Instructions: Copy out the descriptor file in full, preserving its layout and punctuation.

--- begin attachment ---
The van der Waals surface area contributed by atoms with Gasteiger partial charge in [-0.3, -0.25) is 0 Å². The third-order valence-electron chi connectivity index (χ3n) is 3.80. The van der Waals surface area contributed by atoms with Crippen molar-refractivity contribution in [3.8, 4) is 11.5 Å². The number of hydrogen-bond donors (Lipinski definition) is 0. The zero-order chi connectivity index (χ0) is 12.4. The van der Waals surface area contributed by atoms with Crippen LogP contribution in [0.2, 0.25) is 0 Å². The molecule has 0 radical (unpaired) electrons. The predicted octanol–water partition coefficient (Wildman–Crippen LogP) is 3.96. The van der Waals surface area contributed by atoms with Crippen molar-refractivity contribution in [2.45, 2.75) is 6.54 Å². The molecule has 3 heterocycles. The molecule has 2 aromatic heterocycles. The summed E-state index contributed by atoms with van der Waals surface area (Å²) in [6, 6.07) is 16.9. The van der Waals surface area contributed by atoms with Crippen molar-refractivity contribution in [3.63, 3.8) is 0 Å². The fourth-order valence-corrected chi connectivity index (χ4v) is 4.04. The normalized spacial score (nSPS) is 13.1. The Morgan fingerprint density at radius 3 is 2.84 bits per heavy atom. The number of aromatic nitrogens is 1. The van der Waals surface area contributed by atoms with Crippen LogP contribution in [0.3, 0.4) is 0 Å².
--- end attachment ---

The van der Waals surface area contributed by atoms with Gasteiger partial charge in [-0.3, -0.25) is 0 Å². The third-order valence-electron chi connectivity index (χ3n) is 3.80. The van der Waals surface area contributed by atoms with Crippen molar-refractivity contribution in [3.8, 4) is 11.5 Å². The number of hydrogen-bond donors (Lipinski definition) is 0. The zero-order chi connectivity index (χ0) is 12.4. The van der Waals surface area contributed by atoms with Crippen LogP contribution in [0.2, 0.25) is 0 Å². The molecule has 0 radical (unpaired) electrons. The predicted octanol–water partition coefficient (Wildman–Crippen LogP) is 3.96. The van der Waals surface area contributed by atoms with Crippen molar-refractivity contribution in [2.45, 2.75) is 6.54 Å². The molecule has 3 heterocycles. The molecule has 2 aromatic heterocycles. The summed E-state index contributed by atoms with van der Waals surface area (Å²) in [6, 6.07) is 16.9. The van der Waals surface area contributed by atoms with Crippen molar-refractivity contribution in [3.63, 3.8) is 0 Å². The fourth-order valence-corrected chi connectivity index (χ4v) is 4.04. The normalized spacial score (nSPS) is 13.1. The Morgan fingerprint density at radius 3 is 2.84 bits per heavy atom. The number of aromatic nitrogens is 1. The van der Waals surface area contributed by atoms with Crippen LogP contribution in [0.3, 0.4) is 0 Å².